The penalties for marijuana DUI in Colorado are the same as for a regular DUI; Drug and Alcohol Evaluation and follow the recommendations, community service, 12 points against your license and the possibility of up to a year in jail.
Marijuana use is on the rise, and Colorado is cracking down on those driving under the influence of the drug. According to a year-long measurement by the Colorado State Patrol, one in eight citations issued for driving under the influence in 2014 has involved marijuana use; or, more specifically, 674 citations out of 5,546 (12.2%) total issued involved marijuana use.
There is an ongoing debate regarding whether the legalization of marijuana makes the roads increasingly dangerous. The Colorado Department of Transportation is investing heavily in education and awareness regarding marijuana use and driving. Their campaign, “Drive High, Get a DUI,” is aimed at educating the public on impaired judgement when getting behind the wheel high.
Colorado State Patrol has also invested in training state troopers for drug recognition. Regardless of where you stand on the marijuana debate, it is vital to remember that a DUI for marijuana use comes with the same harsh penalties as driving under the influence of alcohol.
DUI Penalties in Colorado
Even a first-time DUI arrest carries with it serious penalties. As mentioned above, the penalties for a DUI involving Marijuana are the same as one involving alcohol. This can include:
- 12 points against your license
- Up to one year in jail
- License suspension (9 months)
- Monetary Fines ($600 to $1,000)
- Community Service (48-96 hours)
The legal limit for marijuana is five nanograms of active tetrahydrocannabinol (THC) in their blood can be prosecuted for a DUI. If you test above the legal limit, you will have to go through a DMV hearing to determine whether your license is suspended.
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How A DUI Arrest Affects Your Driver’s License
For a first offense, you are subject to license suspension and points against your license. Additional DUI convictions may result in increasingly serious consequences that may affect your ability to drive.. You may also be required to install equipment in your car that measures your level of impairment before your license is able to be reinstated. The lower end of penalties includes license suspension for 9 months. The second conviction may cause your license to be suspended up to a year. A third conviction can revoke your license for up to two years.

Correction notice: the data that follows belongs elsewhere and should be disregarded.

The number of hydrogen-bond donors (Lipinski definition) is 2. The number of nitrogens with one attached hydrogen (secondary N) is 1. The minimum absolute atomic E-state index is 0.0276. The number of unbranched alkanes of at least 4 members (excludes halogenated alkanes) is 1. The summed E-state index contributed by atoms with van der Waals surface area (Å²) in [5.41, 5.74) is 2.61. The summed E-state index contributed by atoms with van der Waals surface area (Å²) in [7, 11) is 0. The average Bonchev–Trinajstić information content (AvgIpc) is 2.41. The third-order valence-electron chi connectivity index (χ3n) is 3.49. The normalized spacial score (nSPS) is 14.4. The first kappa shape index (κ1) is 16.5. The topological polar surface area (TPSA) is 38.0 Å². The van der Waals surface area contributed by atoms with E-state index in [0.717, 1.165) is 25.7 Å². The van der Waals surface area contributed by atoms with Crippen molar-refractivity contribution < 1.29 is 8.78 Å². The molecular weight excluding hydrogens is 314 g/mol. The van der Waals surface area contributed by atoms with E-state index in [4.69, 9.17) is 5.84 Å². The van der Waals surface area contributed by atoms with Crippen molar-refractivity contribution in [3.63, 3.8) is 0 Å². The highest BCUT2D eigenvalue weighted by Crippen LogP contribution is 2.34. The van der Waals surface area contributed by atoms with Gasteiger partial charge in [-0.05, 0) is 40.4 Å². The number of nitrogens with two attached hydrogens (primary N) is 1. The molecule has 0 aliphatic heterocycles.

Points against your drivers’ license may increase your auto insurance premium, and/or subject you to additional fees on top of your premium.
Further driver’s license consequences involve the installation of an ignition interlock system–a mobile breathalyzer test which will not allow you to drive your vehicle if any alcohol or other substance is detected.
Colorado’s Express Consent Law
This law requires any driver pulled over by Colorado police to consent to a chemical test if the officer reasonably believes that the driver is driving under the influence of alcohol, drugs, or both. If you refuse consent to a chemical test, you will immediately lose your driver’s license and will be categorized as a persistent drunk driver. The punishment for refusing a chemical test includes one year without a drivers’ license, two years of mandatory ignition interlock, as well as therapy and alcohol education in compliance with the law. To avoid these harms, you must consent to a chemical test after being pulled over by an officer.
Arrested for Marijuana DUI?
If you have been arrested for a DUI involving Marijuana in Colorado, you need an experienced attorney on your side to reduce your penalties. The Law Offices of Christian A. Schwaner, P.C. can help. Contact us today to discuss your case with a free initial consultation.